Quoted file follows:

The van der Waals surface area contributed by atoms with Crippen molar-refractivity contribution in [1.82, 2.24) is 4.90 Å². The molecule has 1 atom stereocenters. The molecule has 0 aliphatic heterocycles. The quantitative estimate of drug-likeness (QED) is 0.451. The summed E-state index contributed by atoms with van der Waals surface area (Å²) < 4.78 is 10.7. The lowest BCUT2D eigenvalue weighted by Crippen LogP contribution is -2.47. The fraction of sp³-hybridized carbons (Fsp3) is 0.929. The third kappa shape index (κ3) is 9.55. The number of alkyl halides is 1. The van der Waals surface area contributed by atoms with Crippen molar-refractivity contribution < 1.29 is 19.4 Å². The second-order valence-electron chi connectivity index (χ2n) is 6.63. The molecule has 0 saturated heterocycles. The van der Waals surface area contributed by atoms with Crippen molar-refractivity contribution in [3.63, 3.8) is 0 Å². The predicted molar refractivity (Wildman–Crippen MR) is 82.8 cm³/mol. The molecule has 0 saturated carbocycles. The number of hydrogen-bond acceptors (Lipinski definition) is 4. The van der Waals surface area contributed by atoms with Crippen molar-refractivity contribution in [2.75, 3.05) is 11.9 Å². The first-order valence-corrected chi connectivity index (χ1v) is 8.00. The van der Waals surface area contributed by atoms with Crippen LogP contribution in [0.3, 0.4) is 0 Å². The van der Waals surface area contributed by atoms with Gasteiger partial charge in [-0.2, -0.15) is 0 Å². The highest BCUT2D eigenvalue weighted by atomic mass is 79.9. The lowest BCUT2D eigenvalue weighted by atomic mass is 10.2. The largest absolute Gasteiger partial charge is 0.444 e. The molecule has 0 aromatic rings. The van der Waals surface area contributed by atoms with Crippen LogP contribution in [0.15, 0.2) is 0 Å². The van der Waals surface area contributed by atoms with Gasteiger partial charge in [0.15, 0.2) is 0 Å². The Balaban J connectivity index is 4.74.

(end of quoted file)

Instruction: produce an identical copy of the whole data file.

The van der Waals surface area contributed by atoms with Crippen molar-refractivity contribution in [1.82, 2.24) is 4.90 Å². The molecule has 1 atom stereocenters. The molecule has 0 aliphatic heterocycles. The quantitative estimate of drug-likeness (QED) is 0.451. The summed E-state index contributed by atoms with van der Waals surface area (Å²) < 4.78 is 10.7. The lowest BCUT2D eigenvalue weighted by Crippen LogP contribution is -2.47. The fraction of sp³-hybridized carbons (Fsp3) is 0.929. The third kappa shape index (κ3) is 9.55. The number of alkyl halides is 1. The van der Waals surface area contributed by atoms with Crippen molar-refractivity contribution < 1.29 is 19.4 Å². The second-order valence-electron chi connectivity index (χ2n) is 6.63. The molecule has 0 saturated heterocycles. The van der Waals surface area contributed by atoms with Crippen molar-refractivity contribution in [3.63, 3.8) is 0 Å². The predicted molar refractivity (Wildman–Crippen MR) is 82.8 cm³/mol. The molecule has 0 saturated carbocycles. The number of hydrogen-bond acceptors (Lipinski definition) is 4. The van der Waals surface area contributed by atoms with Crippen molar-refractivity contribution in [2.75, 3.05) is 11.9 Å². The first-order valence-corrected chi connectivity index (χ1v) is 8.00. The van der Waals surface area contributed by atoms with Crippen LogP contribution in [0.3, 0.4) is 0 Å². The van der Waals surface area contributed by atoms with Gasteiger partial charge in [-0.2, -0.15) is 0 Å². The highest BCUT2D eigenvalue weighted by atomic mass is 79.9. The lowest BCUT2D eigenvalue weighted by atomic mass is 10.2. The largest absolute Gasteiger partial charge is 0.444 e. The molecule has 0 aromatic rings. The van der Waals surface area contributed by atoms with Crippen LogP contribution in [0.15, 0.2) is 0 Å². The van der Waals surface area contributed by atoms with Gasteiger partial charge in [0.15, 0.2) is 0 Å². The Balaban J connectivity index is 4.74.